In our blog last week, Georgia State Fire Marshal, Dwayne Garriss, shared the history of the state fire code. This week, Dwayne will share with us why the state made the decision to move to the 2012 Life Safety Code and a few of the major differences we can expect to see in the updated code.

Why Change the Codes Now?

As we mentioned in our last blog, the foundation of the Georgia Safety Fire Law is based on the Truman Fire Prevention Conference. One of the main applications that came from conference was the importance of having current codes. The state of Georgia has historically been slow to adopt new codes, as the Office of Insurance and Safety Fire Commissioner has traditionally been worried about conflicts that would arise between older federal requirements and newer state requirements for healthcare facilities. This has been a real concern since the Department of Community Health contracts with state inspectors to provide healthcare facility inspections. The Fire Marshal did not want to put inspectors in the position of enforcing two potentially conflicting sets of requirements. This is one of the changes that Dwayne is making – adopting newer codes ahead of the federal government – so the state of Georgia is on the leading edge.

Dwayne actively works on the National Association of State Fire Marshals Model Codes Committee to encourage all states to move up to current codes in the hopes that the feds will follow. The Association helped to get the 2002 codes adopted and the feds agreed to finally adopt them, as well. Now, the Association is starting to advocate for the feds to move to the 2012 codes, as they are four code cycles behind.

Another catalyst for the state of Georgia to make the move to the 2012 Life Safety Code stemmed from the Insurance Services Office (ISO). The ISO provides data, underwriting, risk management, as well as legal and regulatory services to property / casualty insurers. The organization has a special focus on community fire protection efforts and the effective evolution of building codes. In July 2013, the ISO released a new rate schedule that gives the ability to insurance companies to give a reduction in insurance premiums on commercial and residential properties. One of the criteria to be eligible for the reduction includes the requirement for current codes to be adopted within five years of their release.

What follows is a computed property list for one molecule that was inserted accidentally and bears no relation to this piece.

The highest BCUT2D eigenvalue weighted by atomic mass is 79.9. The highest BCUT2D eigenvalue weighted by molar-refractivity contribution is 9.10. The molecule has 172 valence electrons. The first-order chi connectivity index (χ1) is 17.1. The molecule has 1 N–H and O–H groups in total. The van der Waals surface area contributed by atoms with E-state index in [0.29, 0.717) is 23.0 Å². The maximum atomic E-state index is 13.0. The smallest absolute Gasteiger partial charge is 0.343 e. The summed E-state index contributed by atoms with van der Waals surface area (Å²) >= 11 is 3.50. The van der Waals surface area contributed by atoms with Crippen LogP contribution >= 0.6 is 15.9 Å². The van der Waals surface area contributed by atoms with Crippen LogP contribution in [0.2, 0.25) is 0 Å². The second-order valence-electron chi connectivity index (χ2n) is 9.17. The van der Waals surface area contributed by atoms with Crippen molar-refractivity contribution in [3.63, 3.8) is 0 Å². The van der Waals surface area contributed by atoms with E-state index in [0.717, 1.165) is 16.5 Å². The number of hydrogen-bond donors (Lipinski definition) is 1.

What are Some of the 2012 Life Safety Code Differences?

One of the major differences in the 2012 Life Safety Code addresses quality of life issues within healthcare facilities, such as assisted living facilities. The code differs from prior versions in four areas that help to improve the quality of life at these types of facilities:

  • Seating is acceptable on one side of hallways, which would allow for a reduction in corridor width down to six feet. This exception encourages residents and guest of the facility to come out of their rooms and socialize.
  • Fireplaces in community rooms that are open to the hallway are now an acceptable practice.
  • Kitchenette areas open to corridors are now acceptable. This aides in socialization, as the smell of food often entices residents to come out of their rooms.
  • Older codes were extremely strict about interior finishes, where the updated code allows for more exceptions to the rule. Interior finishes (for example, a world’s best grandma banner) can sometimes be seen as part of the resident’s identity, which can be a contributing factor to quality of life.

Other differences in the 2012 Life Safety Code include sprinklers being a requirement for apartments (with no exceptions), as well as the requirement for residents to have carbon monoxide detection.

Taking Code Considerations Seriously

The Georgia Fire Marshal’s office gave a lot of consideration to the adoption of the 2012 Life Safety Code and what it would mean to the residents and businesses of the state. According to Dwayne, “We see a lot of states just adopt codes and then deal with the fallout later….Georgia tries to look at what we are trying to achieve. We are in the business of getting residents and businesses compliant and keeping them safe. We are in the business of protecting life and property; with life being the number one priority.”

If you need assistance with complying with the fire code, an experienced code consultant can help. To learn how, fill out the contact form below:

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